blessings also, he returned to Kailasa. After living there happily with his mother for some time, one day they started to the Asrama of Kasyapa Prajapati, the father of Manasadevi. Kasyapa was very much pleased to see his noble-hearted daughter and her brilliant son. To enhance the fame and accomplishments of the boy Kasyapa gave a sumptuous feast to ten crores of Brahmins. (Devi Bhagavata, Navama Skandha). Vasuki was Manasadevi's brother. Astika grew up there under the care of Vasuki. It was Cyavana Muni who taught Samgavedas to Astika, at this time. (M.B., Adi Parva, Chapter 48, Verse 18).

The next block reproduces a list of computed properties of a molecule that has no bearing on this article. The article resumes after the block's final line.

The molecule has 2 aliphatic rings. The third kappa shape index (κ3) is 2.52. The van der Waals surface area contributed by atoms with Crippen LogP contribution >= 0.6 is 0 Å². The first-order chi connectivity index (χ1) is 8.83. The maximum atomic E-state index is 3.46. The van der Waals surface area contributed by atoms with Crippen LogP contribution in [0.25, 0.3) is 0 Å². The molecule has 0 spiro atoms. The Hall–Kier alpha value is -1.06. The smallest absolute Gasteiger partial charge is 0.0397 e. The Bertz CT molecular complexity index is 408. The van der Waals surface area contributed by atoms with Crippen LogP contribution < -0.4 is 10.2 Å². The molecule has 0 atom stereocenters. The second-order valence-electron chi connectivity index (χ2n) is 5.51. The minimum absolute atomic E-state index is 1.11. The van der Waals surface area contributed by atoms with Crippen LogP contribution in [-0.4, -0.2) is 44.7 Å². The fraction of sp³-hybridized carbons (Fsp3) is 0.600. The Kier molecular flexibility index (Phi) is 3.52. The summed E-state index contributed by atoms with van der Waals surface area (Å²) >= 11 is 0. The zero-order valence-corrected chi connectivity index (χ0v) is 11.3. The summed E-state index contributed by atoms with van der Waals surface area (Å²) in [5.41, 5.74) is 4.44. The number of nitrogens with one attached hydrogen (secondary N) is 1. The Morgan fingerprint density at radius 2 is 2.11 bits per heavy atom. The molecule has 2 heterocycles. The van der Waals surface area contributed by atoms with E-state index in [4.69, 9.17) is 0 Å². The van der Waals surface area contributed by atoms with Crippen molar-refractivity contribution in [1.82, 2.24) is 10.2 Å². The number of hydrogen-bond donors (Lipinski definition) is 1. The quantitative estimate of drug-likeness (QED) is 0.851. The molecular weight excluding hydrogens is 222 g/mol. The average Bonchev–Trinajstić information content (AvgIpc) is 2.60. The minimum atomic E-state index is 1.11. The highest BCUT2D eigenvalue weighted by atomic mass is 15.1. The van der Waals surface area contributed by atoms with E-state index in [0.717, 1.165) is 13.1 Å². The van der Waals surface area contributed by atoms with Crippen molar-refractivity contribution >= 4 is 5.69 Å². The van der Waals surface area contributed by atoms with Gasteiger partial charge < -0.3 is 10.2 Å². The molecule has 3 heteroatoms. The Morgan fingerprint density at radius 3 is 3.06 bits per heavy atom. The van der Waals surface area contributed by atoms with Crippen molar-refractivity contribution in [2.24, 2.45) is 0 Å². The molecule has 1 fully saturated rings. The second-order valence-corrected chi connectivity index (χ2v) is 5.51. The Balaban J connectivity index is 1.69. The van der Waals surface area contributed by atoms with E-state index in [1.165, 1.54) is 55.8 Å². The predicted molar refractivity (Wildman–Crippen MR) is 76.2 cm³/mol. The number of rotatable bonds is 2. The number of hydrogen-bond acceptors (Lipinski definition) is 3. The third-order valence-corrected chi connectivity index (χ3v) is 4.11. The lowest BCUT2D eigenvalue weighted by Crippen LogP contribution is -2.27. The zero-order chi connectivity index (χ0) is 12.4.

Once King Pariksit, the son of Abhimanyu was travelling through the forest for hunting animals. He picked up a dead snake with the tip of his bow and put it on the shoulder of a sage named "Samika". Samika's son, Sringi came to know of this. In his anger, Sringi pronounced a curse that King Pariksit should die within seven days by the bite of Taksaka. When Pariksit heard of this, he had a palace built on a single pillar in the middle of the ocean, quite inaccessible to Taksaka and took shelter there. The most famous physicians and wizards were engaged to ward off the approach of Taksaka to that place. Six days passed like this. On the seventh day, determined to make a final attempt, Taksaka disguised himself as an old Brahmana and set out to the King's place of shelter. On his way he met Dhanvantari who was proceeding to Parlksit to protect him. They became friends and as a result of it, Dhanvantari returned after receiving a large number of rare precious stones given to him by Taksaka. Assuming the form of a small worm, Taksaka secretly entered into a fruit which was to be presented to the King. As soon as the King took that fruit in his hand, Taksaka took his own shape and size and bit the King who died immediately.